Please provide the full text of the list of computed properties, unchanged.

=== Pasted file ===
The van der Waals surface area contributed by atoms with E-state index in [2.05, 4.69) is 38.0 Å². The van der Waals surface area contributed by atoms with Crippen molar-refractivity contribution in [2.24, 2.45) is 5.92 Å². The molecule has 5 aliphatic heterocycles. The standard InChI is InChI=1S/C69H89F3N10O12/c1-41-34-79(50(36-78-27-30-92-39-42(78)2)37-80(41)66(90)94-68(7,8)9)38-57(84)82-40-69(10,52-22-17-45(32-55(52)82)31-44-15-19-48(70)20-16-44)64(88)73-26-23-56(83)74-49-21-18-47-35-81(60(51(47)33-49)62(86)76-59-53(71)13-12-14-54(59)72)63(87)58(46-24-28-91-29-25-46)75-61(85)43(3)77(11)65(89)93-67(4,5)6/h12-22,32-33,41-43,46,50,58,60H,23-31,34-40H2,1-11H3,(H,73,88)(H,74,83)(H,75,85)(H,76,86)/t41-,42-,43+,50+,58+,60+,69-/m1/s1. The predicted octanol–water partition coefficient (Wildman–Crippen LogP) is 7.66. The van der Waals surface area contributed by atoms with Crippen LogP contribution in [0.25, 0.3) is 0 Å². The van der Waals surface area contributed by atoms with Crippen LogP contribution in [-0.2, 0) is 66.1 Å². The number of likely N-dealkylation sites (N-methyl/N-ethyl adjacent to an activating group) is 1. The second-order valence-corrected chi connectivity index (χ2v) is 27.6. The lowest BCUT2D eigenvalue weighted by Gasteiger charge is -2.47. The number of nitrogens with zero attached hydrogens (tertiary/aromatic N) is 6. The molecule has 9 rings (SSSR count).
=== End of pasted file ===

The van der Waals surface area contributed by atoms with E-state index in [2.05, 4.69) is 38.0 Å². The van der Waals surface area contributed by atoms with Crippen molar-refractivity contribution in [2.24, 2.45) is 5.92 Å². The molecule has 5 aliphatic heterocycles. The standard InChI is InChI=1S/C69H89F3N10O12/c1-41-34-79(50(36-78-27-30-92-39-42(78)2)37-80(41)66(90)94-68(7,8)9)38-57(84)82-40-69(10,52-22-17-45(32-55(52)82)31-44-15-19-48(70)20-16-44)64(88)73-26-23-56(83)74-49-21-18-47-35-81(60(51(47)33-49)62(86)76-59-53(71)13-12-14-54(59)72)63(87)58(46-24-28-91-29-25-46)75-61(85)43(3)77(11)65(89)93-67(4,5)6/h12-22,32-33,41-43,46,50,58,60H,23-31,34-40H2,1-11H3,(H,73,88)(H,74,83)(H,75,85)(H,76,86)/t41-,42-,43+,50+,58+,60+,69-/m1/s1. The predicted octanol–water partition coefficient (Wildman–Crippen LogP) is 7.66. The van der Waals surface area contributed by atoms with Crippen LogP contribution in [0.25, 0.3) is 0 Å². The van der Waals surface area contributed by atoms with Crippen LogP contribution in [-0.2, 0) is 66.1 Å². The number of likely N-dealkylation sites (N-methyl/N-ethyl adjacent to an activating group) is 1. The second-order valence-corrected chi connectivity index (χ2v) is 27.6. The lowest BCUT2D eigenvalue weighted by Gasteiger charge is -2.47. The number of nitrogens with zero attached hydrogens (tertiary/aromatic N) is 6. The molecule has 9 rings (SSSR count).